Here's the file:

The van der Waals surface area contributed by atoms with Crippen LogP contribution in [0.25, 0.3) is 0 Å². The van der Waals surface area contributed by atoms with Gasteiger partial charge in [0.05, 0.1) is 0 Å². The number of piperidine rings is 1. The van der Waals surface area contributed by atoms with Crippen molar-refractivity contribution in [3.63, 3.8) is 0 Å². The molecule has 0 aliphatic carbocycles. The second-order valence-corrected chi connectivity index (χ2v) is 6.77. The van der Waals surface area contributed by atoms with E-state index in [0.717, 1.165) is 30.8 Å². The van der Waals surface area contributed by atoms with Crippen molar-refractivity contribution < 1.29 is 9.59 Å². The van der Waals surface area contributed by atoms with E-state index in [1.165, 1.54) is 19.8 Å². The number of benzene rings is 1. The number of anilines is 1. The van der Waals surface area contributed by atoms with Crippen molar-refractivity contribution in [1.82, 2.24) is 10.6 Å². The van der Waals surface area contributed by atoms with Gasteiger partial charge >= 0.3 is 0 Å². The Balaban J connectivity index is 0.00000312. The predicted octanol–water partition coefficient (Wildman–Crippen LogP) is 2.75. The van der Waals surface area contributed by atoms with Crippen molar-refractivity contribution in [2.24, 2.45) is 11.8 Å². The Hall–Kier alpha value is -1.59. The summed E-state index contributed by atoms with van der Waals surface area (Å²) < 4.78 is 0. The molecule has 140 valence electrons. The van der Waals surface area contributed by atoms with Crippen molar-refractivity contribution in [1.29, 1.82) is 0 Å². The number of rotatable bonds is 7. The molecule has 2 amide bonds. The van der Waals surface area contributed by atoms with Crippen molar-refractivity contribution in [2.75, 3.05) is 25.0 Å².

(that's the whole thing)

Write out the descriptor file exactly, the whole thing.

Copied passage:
The van der Waals surface area contributed by atoms with Crippen LogP contribution in [0.25, 0.3) is 0 Å². The van der Waals surface area contributed by atoms with Gasteiger partial charge in [0.05, 0.1) is 0 Å². The number of piperidine rings is 1. The van der Waals surface area contributed by atoms with Crippen molar-refractivity contribution in [3.63, 3.8) is 0 Å². The molecule has 0 aliphatic carbocycles. The second-order valence-corrected chi connectivity index (χ2v) is 6.77. The van der Waals surface area contributed by atoms with E-state index in [0.717, 1.165) is 30.8 Å². The van der Waals surface area contributed by atoms with Crippen molar-refractivity contribution < 1.29 is 9.59 Å². The van der Waals surface area contributed by atoms with E-state index in [1.165, 1.54) is 19.8 Å². The number of benzene rings is 1. The number of anilines is 1. The van der Waals surface area contributed by atoms with Crippen molar-refractivity contribution in [1.82, 2.24) is 10.6 Å². The van der Waals surface area contributed by atoms with Gasteiger partial charge >= 0.3 is 0 Å². The Balaban J connectivity index is 0.00000312. The predicted octanol–water partition coefficient (Wildman–Crippen LogP) is 2.75. The van der Waals surface area contributed by atoms with Crippen molar-refractivity contribution in [2.24, 2.45) is 11.8 Å². The Hall–Kier alpha value is -1.59. The summed E-state index contributed by atoms with van der Waals surface area (Å²) < 4.78 is 0. The molecule has 140 valence electrons. The van der Waals surface area contributed by atoms with Crippen molar-refractivity contribution in [1.29, 1.82) is 0 Å². The number of rotatable bonds is 7. The molecule has 2 amide bonds. The van der Waals surface area contributed by atoms with Crippen molar-refractivity contribution in [2.75, 3.05) is 25.0 Å².